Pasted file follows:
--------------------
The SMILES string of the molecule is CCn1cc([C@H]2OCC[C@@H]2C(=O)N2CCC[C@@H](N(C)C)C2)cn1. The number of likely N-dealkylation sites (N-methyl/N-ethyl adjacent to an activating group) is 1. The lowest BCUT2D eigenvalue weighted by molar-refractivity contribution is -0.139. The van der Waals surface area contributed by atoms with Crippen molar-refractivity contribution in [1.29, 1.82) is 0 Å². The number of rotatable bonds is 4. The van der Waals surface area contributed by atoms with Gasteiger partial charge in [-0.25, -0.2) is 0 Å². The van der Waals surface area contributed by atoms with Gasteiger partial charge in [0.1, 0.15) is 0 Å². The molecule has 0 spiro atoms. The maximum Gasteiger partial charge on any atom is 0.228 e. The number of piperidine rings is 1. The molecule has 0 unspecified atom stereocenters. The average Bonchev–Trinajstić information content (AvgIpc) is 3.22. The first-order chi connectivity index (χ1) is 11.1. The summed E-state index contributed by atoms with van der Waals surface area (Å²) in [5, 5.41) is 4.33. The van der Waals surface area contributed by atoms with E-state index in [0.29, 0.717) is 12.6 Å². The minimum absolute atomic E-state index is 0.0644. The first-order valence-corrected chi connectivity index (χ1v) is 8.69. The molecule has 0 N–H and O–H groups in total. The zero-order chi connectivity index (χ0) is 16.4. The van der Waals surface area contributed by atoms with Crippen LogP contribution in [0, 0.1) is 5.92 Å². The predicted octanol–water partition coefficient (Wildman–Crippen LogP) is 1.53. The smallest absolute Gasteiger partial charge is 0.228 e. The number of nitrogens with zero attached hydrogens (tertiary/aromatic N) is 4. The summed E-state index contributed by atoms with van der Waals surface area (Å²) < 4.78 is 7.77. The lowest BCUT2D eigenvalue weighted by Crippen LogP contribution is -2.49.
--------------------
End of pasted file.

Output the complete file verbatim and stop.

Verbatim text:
The SMILES string of the molecule is CCn1cc([C@H]2OCC[C@@H]2C(=O)N2CCC[C@@H](N(C)C)C2)cn1. The number of likely N-dealkylation sites (N-methyl/N-ethyl adjacent to an activating group) is 1. The lowest BCUT2D eigenvalue weighted by molar-refractivity contribution is -0.139. The van der Waals surface area contributed by atoms with Crippen molar-refractivity contribution in [1.29, 1.82) is 0 Å². The number of rotatable bonds is 4. The van der Waals surface area contributed by atoms with Gasteiger partial charge in [-0.25, -0.2) is 0 Å². The van der Waals surface area contributed by atoms with Gasteiger partial charge in [0.1, 0.15) is 0 Å². The molecule has 0 spiro atoms. The maximum Gasteiger partial charge on any atom is 0.228 e. The number of piperidine rings is 1. The molecule has 0 unspecified atom stereocenters. The average Bonchev–Trinajstić information content (AvgIpc) is 3.22. The first-order chi connectivity index (χ1) is 11.1. The summed E-state index contributed by atoms with van der Waals surface area (Å²) in [5, 5.41) is 4.33. The van der Waals surface area contributed by atoms with E-state index in [0.29, 0.717) is 12.6 Å². The minimum absolute atomic E-state index is 0.0644. The first-order valence-corrected chi connectivity index (χ1v) is 8.69. The molecule has 0 N–H and O–H groups in total. The zero-order chi connectivity index (χ0) is 16.4. The van der Waals surface area contributed by atoms with Crippen LogP contribution in [0, 0.1) is 5.92 Å². The predicted octanol–water partition coefficient (Wildman–Crippen LogP) is 1.53. The smallest absolute Gasteiger partial charge is 0.228 e. The number of nitrogens with zero attached hydrogens (tertiary/aromatic N) is 4. The summed E-state index contributed by atoms with van der Waals surface area (Å²) < 4.78 is 7.77. The lowest BCUT2D eigenvalue weighted by Crippen LogP contribution is -2.49.